The Federal Government's biggest technology projects - including the billions spent on Defence ICT and computers in schools - are scheduled to be scrutinised by the Australian National Audit Office (ANAO).
The ANAO's 2010 Audit Work Program [PDF] has also flagged the possible audits of other big-ticket government projects including the plan for a mandatory ISP-level internet filter, the $250 million Broadband Blackspots program and the Department of Immigration's 'Systems for People' technology refresh.
The audit office confirmed it will assess the Government's management of the $2.4 billion Computers in Schools program, the $5.7 billion of software assets used by departments and agencies, the strategy to support Defence's $1 billion annual ICT spend, and the management of the Australian Broadband Guarantee.
These reports are expected to be tabled by the Spring sitting of parliament.
The ANAO said the audit of the $2.4 billion Computers in Schools program would specifically focus on payment arrangements, monitoring and reporting of use of the fund, and the follow-on costs that the scheme will create as computers age and require maintenance or replacement.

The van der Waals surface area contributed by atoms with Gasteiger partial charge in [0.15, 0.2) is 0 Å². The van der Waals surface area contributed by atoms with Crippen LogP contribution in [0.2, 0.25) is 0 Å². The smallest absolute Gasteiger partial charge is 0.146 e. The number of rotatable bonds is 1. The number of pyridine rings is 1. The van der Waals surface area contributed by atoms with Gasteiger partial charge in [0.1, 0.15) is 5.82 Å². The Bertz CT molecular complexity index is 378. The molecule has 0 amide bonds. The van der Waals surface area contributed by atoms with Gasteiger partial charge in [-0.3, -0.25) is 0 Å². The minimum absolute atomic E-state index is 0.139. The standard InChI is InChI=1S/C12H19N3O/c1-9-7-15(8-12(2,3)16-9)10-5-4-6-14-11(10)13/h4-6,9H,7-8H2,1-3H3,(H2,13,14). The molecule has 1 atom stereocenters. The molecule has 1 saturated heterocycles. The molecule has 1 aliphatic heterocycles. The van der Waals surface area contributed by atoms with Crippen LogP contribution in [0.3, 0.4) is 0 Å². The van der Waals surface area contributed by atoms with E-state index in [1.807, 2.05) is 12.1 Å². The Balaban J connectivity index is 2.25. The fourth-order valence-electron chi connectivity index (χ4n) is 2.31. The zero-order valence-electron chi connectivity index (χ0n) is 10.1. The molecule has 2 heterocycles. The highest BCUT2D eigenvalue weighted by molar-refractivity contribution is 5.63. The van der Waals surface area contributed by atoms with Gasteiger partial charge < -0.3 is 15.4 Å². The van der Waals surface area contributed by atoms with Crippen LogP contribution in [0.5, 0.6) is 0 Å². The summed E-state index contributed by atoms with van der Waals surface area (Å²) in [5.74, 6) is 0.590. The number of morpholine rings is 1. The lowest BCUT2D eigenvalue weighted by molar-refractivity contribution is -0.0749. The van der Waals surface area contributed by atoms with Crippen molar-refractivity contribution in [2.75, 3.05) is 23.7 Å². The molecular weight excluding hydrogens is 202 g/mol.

The ANAO also expressed concern that the Federal Government's computer software assets have grown from $5.1 billion to $5.7 billion in the year leading up to 30 June 2009. The office plans to examine the management and accounting practices that led to these purchases.
The ANAO will also continue its scrutiny of the Government's management of the $3 billion budget of the Department of Broadband, Communications and the Digital Economy, which has already had a number of projects audited - including the National Broadband Network Request for Proposal (RFP) process, and the department's broadband incentive schemes.
The audit office also flagged plans to potentially assess "key risks" associated with major initiatives including payments made for the introduction of a mandatory ISP-level internet filter and the $250 million Regional Backbone Blackspots Program awarded to Nextgen Networks.
The ANAO also flagged that the implementation of the My School website may be audited.
The report explained that the ANAO's performance audits seek to measure the success of a project according to a number of critera including "economy, efficiency, effectiveness; and legislative and policy compliance."
The Auditor-General decides the selection and timing, scope and method of performance audits, which address the criteria of "potential benefits, financial materiality, risks to reputation and service delivery; and extent of previous audit and review coverage."